‘Citizen Ashe’ shows fans the humanity, strength of Arthur Ashe
REVIEW: Ashe’s story is an inspiration, even if you don’t care about tennis, and Citizen Ashe is a fascinating look at his life.
If you built a Mount Rushmore featuring the athlete-activists who had a significant impact on America you would have to include Arthur Ashe. A new documentary airing on CNN called Citizen Ashe takes us through Arthur’s life journey — his tennis and his politics — to help us see who he was and how his politics developed over time.
Ashe is a figure who grew up in Virginia in the 1940s, ‘50s and ‘60s, during segregation, in the Jim Crow South, so to become a tennis player — just to have access to tennis tournaments at White country clubs — he had to be beyond reproach. He learned as a young man to be quiet in the face of racism, which seems to have led to him, as a tennis star at UCLA in the 60s, being less vocal about racism than some of his athletic peers.
Citizen Ashe explains how some people responded to that by thinking Ashe was a bit backward, believing that his silence was hurting the cause, and they questioned where his heart really lay. But as Ashe grew and became a tennis champion and explored the world, he became more and more outspoken about political issues.
It’s telling, however, that his central political cause was combatting apartheid in South Africa rather than any specific domestic issue. That was a way of speaking to his global worldview and his diaspora consciousness, as well as not ruffling too many feathers in America. But Ashe, to his credit, was early to the fight against South Africa — because professional tennis took him around the world he knew more about what was going on there before many Americans.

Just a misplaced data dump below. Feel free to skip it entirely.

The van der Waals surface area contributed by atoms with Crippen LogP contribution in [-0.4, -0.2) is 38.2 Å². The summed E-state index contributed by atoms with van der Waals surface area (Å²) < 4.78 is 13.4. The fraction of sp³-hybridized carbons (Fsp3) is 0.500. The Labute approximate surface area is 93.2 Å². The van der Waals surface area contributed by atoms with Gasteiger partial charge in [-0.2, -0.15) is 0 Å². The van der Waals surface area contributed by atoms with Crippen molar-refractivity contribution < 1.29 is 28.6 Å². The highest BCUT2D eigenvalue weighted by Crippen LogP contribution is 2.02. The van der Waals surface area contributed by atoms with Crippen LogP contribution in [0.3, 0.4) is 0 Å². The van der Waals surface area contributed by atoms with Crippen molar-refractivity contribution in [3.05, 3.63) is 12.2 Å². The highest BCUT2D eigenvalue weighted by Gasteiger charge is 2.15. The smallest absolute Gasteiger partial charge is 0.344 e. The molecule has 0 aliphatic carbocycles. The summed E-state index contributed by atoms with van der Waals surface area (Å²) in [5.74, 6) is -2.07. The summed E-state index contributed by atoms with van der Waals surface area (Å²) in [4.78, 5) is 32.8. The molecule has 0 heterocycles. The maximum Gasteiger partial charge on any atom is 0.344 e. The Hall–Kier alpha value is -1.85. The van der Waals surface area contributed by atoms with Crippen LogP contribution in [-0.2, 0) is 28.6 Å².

Ashe was also unwittingly thrust into one of the other major political issues of the ‘80s when a reporter threatened to out him for having AIDS. He had acquired the virus from a blood transfusion during surgery at a time when AIDS was thought to be a death sentence and a shameful disease to contract. The idea that a journalist would tell Ashe that he was going to disclose his personal medical information against his will should tell you how emotionally charged the issue of this virus was then.
In the early ‘70s, he began applying for visas to go to South Africa to push back against apartheid. He was repeatedly denied until the ‘80s when he was allowed to go and play a tournament. The vision of a dignified and powerful Ashe playing there had a massive impact on South Africans.
Ashe came out and told America that he had the virus at a time when many people were afraid to say that publicly. He marched on behalf of people with AIDS and did a lot to help shift the dignity that had long been ascribed to him onto people with the disease. There was no reason, he seemed to say, that people with AIDS shouldn’t be respected. They should not be ashamed. They have the right to dignity.
Ashe accomplished so much by just moving through the world with grace and dignity and poise, which helped prove to the world that Black Americans, and South African Blacks, and people with AIDS also deserved the same dignity.
Ashe was an extraordinary American who used his life to help make a difference. He grew up fighting segregation subtly and ended up battling apartheid brashly. His story is an inspiration, even if you don’t care about tennis, and Citizen Ashe is a fascinating look at his life.
Touré is the host of the podcast “Toure Show” and the podcast docuseries “Who Was Prince?” He is also the author of seven books.
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